Most people interested in popular music, and soul music in particular, will have heard of Stax. And of Memphis, Tennessee, USA.
Stax Records (originally Satellite Records), was created in 1957 by two ‘white’ siblings, Jim Stewart and his sister Estelle Axton – hence the name ST-AX.
Stax soon relocated their studio to an old movie theatre in a ‘black’ neighbourhood in South Memphis – at the time (1961), Memphis was still completely racially segregated.
Stewart and Axton welcomed local emerging musicians and also music fans to their adjoining record store. They understood what their customers wanted and began to build a significant local and mainstream following.
At this time, Elvis Presley had just purchased his Graceland mansion in Memphis, Johnny Cash played at San Quentin, Cash and Patsy Cline were Country stars, B B King was already at his peak and up north in Detroit, Tamla Motown had just been established.
Stewart and Estelle Axton were later joined by Al Bell in 1965.
Most visitors to Memphis will be heading for Graceland, Elvis’s mansion and estate.
However, just 4km (2.5 miles) south-east of downtown Memphis, you will find the now rebuilt (in 2003) Stax Museum of American Soul Music – a careful reconstruction of the original building , with a modern Stax Music Academy and Soulsville Charter School now attached.
(The original building was demolished in 1989 after the collapse of Stax in 1975, but you wouldn’t know it.)
Memphis city is located on the Mississippi River in the south-western corner of Tennessee, 340kms (211 miles) west of Nashville. Now an attractive small city with nice river foreshore, straddling the states of Mississippi and Arkansas.
On this, my first visit to The South, I took a Megabus coach from Birmingham, Alabama, 385km (239 miles) north-west through northern Mississippi.
For 18 years during the 60s and early 70s, Stax Records developed the sound that became known as Memphis Soul. Later Al Bell said that he wanted to merge the “raw and gutsy soul” of (early) Stax with the “sophisticated, polished” sound of Motown.
Booker T & the MGs was formed from local Stax session musicians the Mar-Keys and became the studio’s house band. A racially mixed quartet of 2 black (keyboard, drums) and 2 white (guitar, bass) instrumentalists.
Booker T Jones was only 17 when he composed the now-legendary, funky/jazzy/bluesy “Green Onions” tune and played it on a Hammond M-3.
Famously also, much of the Stax soul sound from around 1967 onward was distinctively driven by the sound of the so-called “Memphis Horns” session musicians.
Artists who recorded for Stax during this time included Rufus and Carla Thomas, Eddie Floyd, Otis Redding, Sam & Dave, Albert King, The Staple Singers, Isaac Hayes.
Other artists who recorded at the Stax studio included Wilson Pickett and Elvis Presley.
The American South contains numerous poignant landmarks in the history of American Civil Rights, eg. Selma, Montgomery, Birmingham – but arguably none more affecting than the site of Dr Martin Luther King’s murder in Memphis.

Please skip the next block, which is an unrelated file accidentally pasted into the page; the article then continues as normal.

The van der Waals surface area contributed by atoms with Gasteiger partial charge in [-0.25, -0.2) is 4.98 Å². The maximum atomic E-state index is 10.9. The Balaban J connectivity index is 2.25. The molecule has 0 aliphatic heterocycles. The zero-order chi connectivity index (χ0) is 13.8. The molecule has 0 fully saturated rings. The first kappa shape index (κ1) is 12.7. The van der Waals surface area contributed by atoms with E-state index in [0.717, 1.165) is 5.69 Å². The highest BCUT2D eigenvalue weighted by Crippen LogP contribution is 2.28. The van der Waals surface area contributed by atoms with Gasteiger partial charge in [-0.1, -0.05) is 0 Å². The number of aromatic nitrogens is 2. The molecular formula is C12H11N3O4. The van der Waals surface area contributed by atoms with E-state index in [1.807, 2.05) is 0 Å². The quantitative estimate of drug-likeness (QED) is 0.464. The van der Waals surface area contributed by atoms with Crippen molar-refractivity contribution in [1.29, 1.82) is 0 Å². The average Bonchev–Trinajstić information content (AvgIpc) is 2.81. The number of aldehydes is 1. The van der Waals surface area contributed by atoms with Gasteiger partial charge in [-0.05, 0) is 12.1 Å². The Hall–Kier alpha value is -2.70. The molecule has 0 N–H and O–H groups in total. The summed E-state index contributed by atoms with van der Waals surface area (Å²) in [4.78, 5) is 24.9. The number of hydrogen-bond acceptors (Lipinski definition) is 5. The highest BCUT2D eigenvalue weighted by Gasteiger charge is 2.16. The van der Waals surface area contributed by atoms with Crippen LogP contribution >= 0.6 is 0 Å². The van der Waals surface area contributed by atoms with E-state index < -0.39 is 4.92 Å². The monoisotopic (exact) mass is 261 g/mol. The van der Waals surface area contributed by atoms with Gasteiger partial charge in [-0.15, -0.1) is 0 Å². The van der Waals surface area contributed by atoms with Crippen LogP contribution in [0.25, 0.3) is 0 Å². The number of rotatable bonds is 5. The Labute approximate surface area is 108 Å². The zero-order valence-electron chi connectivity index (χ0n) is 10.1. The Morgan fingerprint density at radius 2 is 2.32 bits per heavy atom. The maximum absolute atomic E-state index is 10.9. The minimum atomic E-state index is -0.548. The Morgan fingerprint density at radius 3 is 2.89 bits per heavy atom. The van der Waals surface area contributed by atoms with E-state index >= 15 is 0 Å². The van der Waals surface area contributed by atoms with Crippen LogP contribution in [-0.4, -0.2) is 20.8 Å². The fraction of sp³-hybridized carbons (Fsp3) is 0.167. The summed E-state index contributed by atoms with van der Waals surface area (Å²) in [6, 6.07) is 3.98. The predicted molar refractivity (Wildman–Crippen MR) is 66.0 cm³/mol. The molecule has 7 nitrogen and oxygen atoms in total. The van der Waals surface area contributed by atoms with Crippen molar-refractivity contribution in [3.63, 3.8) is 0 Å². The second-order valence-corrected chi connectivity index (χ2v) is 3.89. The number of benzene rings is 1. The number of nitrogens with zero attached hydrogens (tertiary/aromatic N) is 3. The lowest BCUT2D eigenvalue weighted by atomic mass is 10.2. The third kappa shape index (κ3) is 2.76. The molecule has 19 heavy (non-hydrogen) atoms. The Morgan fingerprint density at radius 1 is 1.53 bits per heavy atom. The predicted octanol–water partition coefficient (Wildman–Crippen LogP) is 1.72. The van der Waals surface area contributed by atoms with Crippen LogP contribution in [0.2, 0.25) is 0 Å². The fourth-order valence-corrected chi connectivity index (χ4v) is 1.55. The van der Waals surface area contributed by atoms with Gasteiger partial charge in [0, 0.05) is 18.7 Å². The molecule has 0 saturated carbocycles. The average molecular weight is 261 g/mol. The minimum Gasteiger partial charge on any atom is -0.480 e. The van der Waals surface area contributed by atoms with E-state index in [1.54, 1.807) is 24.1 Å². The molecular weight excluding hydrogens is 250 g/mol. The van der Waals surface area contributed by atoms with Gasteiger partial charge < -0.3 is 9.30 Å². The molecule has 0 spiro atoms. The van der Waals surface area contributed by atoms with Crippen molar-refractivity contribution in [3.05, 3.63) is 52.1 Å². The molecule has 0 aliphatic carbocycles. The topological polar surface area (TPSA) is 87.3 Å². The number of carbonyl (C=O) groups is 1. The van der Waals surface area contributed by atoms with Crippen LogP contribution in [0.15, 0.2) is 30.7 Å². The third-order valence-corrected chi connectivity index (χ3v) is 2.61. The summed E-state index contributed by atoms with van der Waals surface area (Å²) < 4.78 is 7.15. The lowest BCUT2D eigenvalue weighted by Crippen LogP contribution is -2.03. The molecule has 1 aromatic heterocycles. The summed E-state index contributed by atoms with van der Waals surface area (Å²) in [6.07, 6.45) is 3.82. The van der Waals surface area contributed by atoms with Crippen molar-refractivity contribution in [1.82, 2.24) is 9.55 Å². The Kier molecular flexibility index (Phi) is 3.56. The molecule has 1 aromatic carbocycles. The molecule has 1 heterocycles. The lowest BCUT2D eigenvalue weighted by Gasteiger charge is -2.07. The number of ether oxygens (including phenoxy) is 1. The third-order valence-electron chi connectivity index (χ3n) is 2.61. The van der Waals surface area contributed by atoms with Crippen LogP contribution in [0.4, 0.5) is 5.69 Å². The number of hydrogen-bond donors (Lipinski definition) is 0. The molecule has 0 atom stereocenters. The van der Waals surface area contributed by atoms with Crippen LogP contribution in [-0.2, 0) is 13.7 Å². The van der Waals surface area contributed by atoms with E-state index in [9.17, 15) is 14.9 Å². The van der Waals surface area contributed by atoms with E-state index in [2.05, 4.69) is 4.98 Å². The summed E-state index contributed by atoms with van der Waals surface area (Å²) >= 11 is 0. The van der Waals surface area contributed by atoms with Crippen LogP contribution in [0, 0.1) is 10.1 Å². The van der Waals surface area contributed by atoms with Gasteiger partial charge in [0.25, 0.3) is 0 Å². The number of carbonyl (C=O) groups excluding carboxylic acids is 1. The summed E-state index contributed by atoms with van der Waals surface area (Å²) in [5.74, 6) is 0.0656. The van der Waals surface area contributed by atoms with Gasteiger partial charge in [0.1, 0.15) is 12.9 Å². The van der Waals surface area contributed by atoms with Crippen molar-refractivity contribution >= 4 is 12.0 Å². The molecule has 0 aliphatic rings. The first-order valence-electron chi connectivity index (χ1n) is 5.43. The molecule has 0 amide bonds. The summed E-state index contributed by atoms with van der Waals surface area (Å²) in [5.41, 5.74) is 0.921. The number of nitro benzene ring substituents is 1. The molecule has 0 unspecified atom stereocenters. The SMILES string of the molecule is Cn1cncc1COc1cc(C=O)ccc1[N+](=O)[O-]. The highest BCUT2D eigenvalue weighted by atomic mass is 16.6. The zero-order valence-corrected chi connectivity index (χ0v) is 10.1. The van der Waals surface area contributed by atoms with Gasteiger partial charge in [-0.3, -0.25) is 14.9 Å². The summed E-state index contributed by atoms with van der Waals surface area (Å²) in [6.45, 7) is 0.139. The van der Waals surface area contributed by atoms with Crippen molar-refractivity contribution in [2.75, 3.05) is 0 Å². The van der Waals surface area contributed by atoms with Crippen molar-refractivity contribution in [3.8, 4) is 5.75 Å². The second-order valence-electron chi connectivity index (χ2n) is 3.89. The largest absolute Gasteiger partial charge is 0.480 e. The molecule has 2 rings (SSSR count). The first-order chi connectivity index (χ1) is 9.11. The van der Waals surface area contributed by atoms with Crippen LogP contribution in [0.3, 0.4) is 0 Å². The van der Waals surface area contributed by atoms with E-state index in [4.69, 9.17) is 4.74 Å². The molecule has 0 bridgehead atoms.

The racial harmony around Stax (and nationwide) was shattered in April 1968 with the assassination of Dr King at the nearby Lorraine Motel in Memphis.
The Lorraine was African-American owned and the Stax ‘family’ often stayed and socialised there, in an otherwise segregated city. (Now preserved and developed into the excellent “National Civil Rights Museum at the Lorraine Motel”.)
In the ensuing civil unrest nationwide, it was notable that the Stax premises were untouched.
Tragically too, a few months earlier in 1967, they lost their biggest artist, Otis Redding (together with 4 members of his Stax backing band, the Bar-Kays) in a plane crash.
Additionally, a legal dispute with Atlantic Records in 1967, stripped Stax of the rights to most of their releases going back to 1960.
After Estelle Axton departed in 1969, Al Bell managed record production until the label’s financial collapse in 1975. (It was reported that Jim Stewart lost his home and his personal fortune as a result.)
Stax’s major artists during this late period included the Staple Singers and Isaac Hayes.
They supported African-American causes, most notably the successful promotion of the huge Wattstax benefit concert in Los Angeles in 1972. Over 100,000 attended.
Stax was purchased by Fantasy Records in 1977 and released compilations and re-issues.
Since 2003, Concord Records revived Stax and re-commenced recording new artists.
The current “Stax Museum of American Soul Music” (17,000 sq ft/1600 sq m) contains an impressive array of exhibits including:
- Recreation of a 100-year old Mississippi Delta gospel church.
- Authentic reconstruction of the large ‘Studio A’ with Control Room and equipment.
- Display of all of the Stax albums and singles with listening kiosks.
- Isaac Hayes’ gold-trimmed 1972 Cadillac Eldorado car.
- Memorabilia such as original instruments and costumes.
- Displays covering also other great Soul artists and a history of American music.
- A video theatre and a gift and record store.
Footnote: Another Memphis recording studio, the American Sound Studio, where Dusty Springfield (partly) recorded the “Dusty in Memphis” album and where Aretha Franklin, Elvis, Neil Diamond also recorded – sadly has long been demolished.